The ... indicates something you'd want to do with the item 'name' we're traversing depth-first over.

Try it online with a print statement to verify it's in the correct order, or verify some more test cases.
Try it online with a ragged list containing infinite sub-items.

Explanation:

˜   # Flatten the (implicit) ragged input-list
 ε  # Map over each item:
    #  (do something)

The main rule that stops most other programming languages from using a similar approach is "A node should be able to contain an infinite number of child nodes.". Fortunately, 05AB1E (build in Elixir) supports infinite lists and can flatten them without too much trouble, allowing this approach.

But for completeness sake, here is also a (13 bytes) program if this wouldn't have been possible:

"Ddi...ë®δ.V"©.V

The ... again indicates something you'd want to do with the item 'name' we're traversing depth-first over.
Assumes the 'names' of items used are positive integer ids.

Try it online with a print statement to verify it's in the correct order, or verify some more test cases.
Try it online with a ragged list containing infinite sub-items.

Explanation:

As always, 05AB1E is pretty bad at recursive functions over s, and will have to a use a string and evaluate to accomplish this..

"..."     # Push the recursive string explained below
     ©    # Store it in variable `®` (without popping)
      .V  # Evaluate and execute it as 05AB1E code,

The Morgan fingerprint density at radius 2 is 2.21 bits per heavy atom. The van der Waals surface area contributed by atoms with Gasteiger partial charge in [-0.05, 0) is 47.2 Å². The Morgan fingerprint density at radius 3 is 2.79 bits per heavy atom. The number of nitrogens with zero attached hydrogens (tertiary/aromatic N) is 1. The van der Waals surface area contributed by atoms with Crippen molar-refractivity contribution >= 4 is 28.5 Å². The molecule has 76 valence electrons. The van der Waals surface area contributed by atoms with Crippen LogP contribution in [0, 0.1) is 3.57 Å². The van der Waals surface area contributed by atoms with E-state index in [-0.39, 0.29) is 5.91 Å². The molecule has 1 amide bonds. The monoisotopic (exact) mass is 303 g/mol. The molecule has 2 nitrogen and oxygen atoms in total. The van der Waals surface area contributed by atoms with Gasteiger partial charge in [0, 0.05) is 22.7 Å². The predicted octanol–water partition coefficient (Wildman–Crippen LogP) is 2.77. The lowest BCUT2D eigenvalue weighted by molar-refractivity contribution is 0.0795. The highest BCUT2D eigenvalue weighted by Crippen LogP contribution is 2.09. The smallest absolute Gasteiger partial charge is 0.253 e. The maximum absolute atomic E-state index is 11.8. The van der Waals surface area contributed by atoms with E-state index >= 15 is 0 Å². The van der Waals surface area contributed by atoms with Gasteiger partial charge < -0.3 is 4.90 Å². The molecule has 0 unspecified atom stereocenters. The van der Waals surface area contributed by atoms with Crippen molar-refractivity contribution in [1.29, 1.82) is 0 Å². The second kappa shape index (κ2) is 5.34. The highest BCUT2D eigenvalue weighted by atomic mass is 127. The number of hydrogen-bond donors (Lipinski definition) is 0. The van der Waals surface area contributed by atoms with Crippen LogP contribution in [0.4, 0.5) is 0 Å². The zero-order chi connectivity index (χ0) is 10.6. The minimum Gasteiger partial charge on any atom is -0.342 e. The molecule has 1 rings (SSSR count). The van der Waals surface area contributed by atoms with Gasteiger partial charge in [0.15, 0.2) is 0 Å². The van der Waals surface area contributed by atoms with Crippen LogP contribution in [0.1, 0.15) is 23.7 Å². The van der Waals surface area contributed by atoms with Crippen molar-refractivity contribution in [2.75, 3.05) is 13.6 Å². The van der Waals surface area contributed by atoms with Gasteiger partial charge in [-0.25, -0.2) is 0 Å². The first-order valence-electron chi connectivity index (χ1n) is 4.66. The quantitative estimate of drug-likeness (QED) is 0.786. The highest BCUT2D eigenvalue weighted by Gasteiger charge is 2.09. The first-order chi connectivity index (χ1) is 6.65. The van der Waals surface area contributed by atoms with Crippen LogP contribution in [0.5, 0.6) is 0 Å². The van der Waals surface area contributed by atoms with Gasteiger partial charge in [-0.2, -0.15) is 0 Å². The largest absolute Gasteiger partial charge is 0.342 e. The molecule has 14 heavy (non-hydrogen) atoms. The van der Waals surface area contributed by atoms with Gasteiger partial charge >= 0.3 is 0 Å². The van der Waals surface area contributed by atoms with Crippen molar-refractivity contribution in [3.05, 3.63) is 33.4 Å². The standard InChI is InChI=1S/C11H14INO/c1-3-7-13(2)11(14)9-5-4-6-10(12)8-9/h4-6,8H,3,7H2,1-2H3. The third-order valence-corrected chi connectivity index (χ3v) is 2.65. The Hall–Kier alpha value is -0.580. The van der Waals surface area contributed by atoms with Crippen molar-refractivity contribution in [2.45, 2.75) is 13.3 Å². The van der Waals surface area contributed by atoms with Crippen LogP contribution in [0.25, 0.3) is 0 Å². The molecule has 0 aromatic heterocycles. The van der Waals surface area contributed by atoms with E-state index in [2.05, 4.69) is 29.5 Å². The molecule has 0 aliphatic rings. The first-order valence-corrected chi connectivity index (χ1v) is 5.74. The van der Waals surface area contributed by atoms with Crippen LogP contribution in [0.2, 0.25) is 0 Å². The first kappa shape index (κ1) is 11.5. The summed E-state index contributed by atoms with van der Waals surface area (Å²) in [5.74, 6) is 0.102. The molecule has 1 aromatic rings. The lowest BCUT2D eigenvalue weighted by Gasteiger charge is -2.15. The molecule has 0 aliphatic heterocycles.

# using the (implicit) input as initial argument

D         # Duplicate the current value
 di       # Pop the copy, and if it's a (non-negative) integer:
   ...    #  (do something)
  ë       # Else (it's a list instead):
    δ     #  Map over the list:
   ® .V   #   Do a recursive call
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1
  • \$\begingroup\$ Actually, I think based on what other submissions have done, just ˜ should be enough. \$\endgroup\$
    – noodle man
    Apr 26, 2023 at 19:20
0
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Go, 89 bytes

import."fmt"
type N struct{v int;c[]N}
func f(n N){Println(n.v)
for _,c:=range n.c{f(c)}}

Attempt This Online!

This code also includes the type definition of a node N. Without it, the code is 63 bytes.

Prints node values to STDOUT, separated by newlines.

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0
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Python 3, 52 bytes

def f(t):
 yield t[0]
 for s in t[1]:yield from f(s)

Each node in the tree structure is encoded as a 2-tuple containing a value and an iterable of child nodes. The child nodes iterable may be infinite. Returns a generator containing values. Attempt This Online!

Explanation

def f(t):          # Define generator function f that takes tree t
 yield t[0]        # Yield the value of the root node
 for s in t[1]:    # For each subtree s:
  yield from f(s)  # Apply f to the subtree and yield each value in turn

Using itertools is never the answer.[citation needed] But in this case, it comes pretty close (57 bytes):

lambda t:chain(t[:1],*map(f,t[1]))
from itertools import*